This means that the entire interior of the second floor, which I always assumed to be 1894, is instead 1921.

OK.

But…but…the Sanborn map indicates a full second floor.

Damn.

And there is still no explanation for why the turret sashes are so fucked up.

Damn.

I have a headache now. I am going to lay down.

 

 

38 Responses to Discovery #6!!!!!!!!

  1. The Sanborn map would indicate a full second floor as long as a person could stand up straight in all areas. Whether it was used as an attic or finished as a livable space doesn’t have anything to do with the storey classification. If a person couldn’t stand up in all areas, because of sloped roofs and all that jazz, it would likely be labeled “1 1/2” instead of “2”.

    Does that help? I don’t even know. I’m also confused.

    • It is my experience with Sanborn maps that a roof with livable space inside was marked: 1-1/2.

      I see this all the time.

      For example, my neighbor, Plumb House, has a full bedroom on the west end of the second floor, tucked inside a gable roof. It is marked 1-1/2 on Sanborn.

      The Cross House is shown as 2-1/2 (see above). This means two full floors, and a third floor livable space under the huge roof.

      So, for the carriage house to be marked 2, would indicate a full second floor. But no evidence supports this. The carriage should have been marked 1-1/2. Or, based on todays discoveries, 1.

      Again, Sanborn is not always correct.

      Perhaps the second-floor turret looked to Sanborn like there was an occupied second level?

      • Yes yes, that’s what I mean. You say it should have been marked as 1 1/2, which I’m seeing. So why then is it marked 2? Hmmmm. I know a lot of things get deleted over the years, but not entire floors. “This carriage house is too tall. Let’s knock some off the second floor and then put the roof back on.”

        (Even though I read it ten times, I misinterpreted your post, so ignore my first comment anyway. What a conundrum!)

  2. The observation of the different muntin profiles is very astute. That does seem to suggest different eras, or at the least, a different millwork order (and if the inside of the cairrage house behind those windows was unfinished space, the owner/architect would be less caring about them matching the house).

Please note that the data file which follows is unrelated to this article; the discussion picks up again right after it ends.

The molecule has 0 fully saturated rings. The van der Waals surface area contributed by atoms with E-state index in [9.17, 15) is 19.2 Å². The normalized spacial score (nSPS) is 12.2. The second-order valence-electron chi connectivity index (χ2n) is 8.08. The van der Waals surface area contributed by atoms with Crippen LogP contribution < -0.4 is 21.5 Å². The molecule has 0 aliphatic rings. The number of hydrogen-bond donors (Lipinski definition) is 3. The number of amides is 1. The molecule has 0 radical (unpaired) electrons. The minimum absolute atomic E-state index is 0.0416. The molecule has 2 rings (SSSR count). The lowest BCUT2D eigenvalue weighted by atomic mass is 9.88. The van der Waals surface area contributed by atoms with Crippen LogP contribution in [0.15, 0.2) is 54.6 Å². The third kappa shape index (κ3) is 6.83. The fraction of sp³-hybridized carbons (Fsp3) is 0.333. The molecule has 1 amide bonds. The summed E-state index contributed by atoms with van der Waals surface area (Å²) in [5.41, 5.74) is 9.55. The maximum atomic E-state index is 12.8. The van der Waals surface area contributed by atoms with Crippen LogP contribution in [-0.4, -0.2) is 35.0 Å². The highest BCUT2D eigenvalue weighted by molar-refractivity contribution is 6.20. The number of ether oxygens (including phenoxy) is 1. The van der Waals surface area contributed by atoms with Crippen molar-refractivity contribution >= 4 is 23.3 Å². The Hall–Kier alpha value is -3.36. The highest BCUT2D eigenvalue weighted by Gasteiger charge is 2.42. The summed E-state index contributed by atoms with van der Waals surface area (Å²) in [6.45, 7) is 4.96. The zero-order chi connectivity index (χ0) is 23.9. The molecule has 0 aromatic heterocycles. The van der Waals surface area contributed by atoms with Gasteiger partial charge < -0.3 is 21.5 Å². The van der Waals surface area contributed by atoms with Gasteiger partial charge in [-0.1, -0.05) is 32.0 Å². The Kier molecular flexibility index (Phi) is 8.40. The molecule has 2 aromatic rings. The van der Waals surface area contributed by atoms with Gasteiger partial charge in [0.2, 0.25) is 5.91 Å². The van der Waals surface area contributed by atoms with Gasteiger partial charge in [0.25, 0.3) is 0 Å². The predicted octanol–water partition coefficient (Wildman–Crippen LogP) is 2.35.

I had a long explanation written up about the geometry and effort to create properly-fitted diamond muntins on the last post, but alas, my browser crashed before it posted. Essentially, making properly-fitted ones takes more effort and time, especially in changing jig settings in your shaper. For large runs where a shop is making batches of each size, it’s not a big deal, but for just a few, or an uncaring amateur, it would be less work to make up the muntins all at right angles, and then cut them to fit any sash, without adjusting the geometry to even multiples. That seems to suggest those were done later, and perhaps onsite, rather than in a millwork shop. This would seem to be consistent with the work done in the 20s.

    As for the second floor: I’m not that familiar with Sanborn maps, but is it possible the (2) could indicate a level finished for storage, even if it wasn’t finished for occupancy? This would be more consistent with it lacking dormers.

    Btw, I can’t get over how awesome that matching carriage house is, right down to the tin cornice. I’m a huge fan of matching carriage houses, and hope one day to own a house with one, or build one myself.

  3. Ross, do any of the other diamond paned Cross House windows contain quarter diamonds? Aren’t they all just full and half diamonds? I think your tower windows aren’t just messed up on the left but across the bottom, too. Maybe the original Irish window-builder celebrated his St Paddy’s Day too heavily, messed up his last long division, and since he had no extra moldings or glass, he cut them down to fit the frame and put his money on no one noticing “all the way up here”.

    • Hi Suella!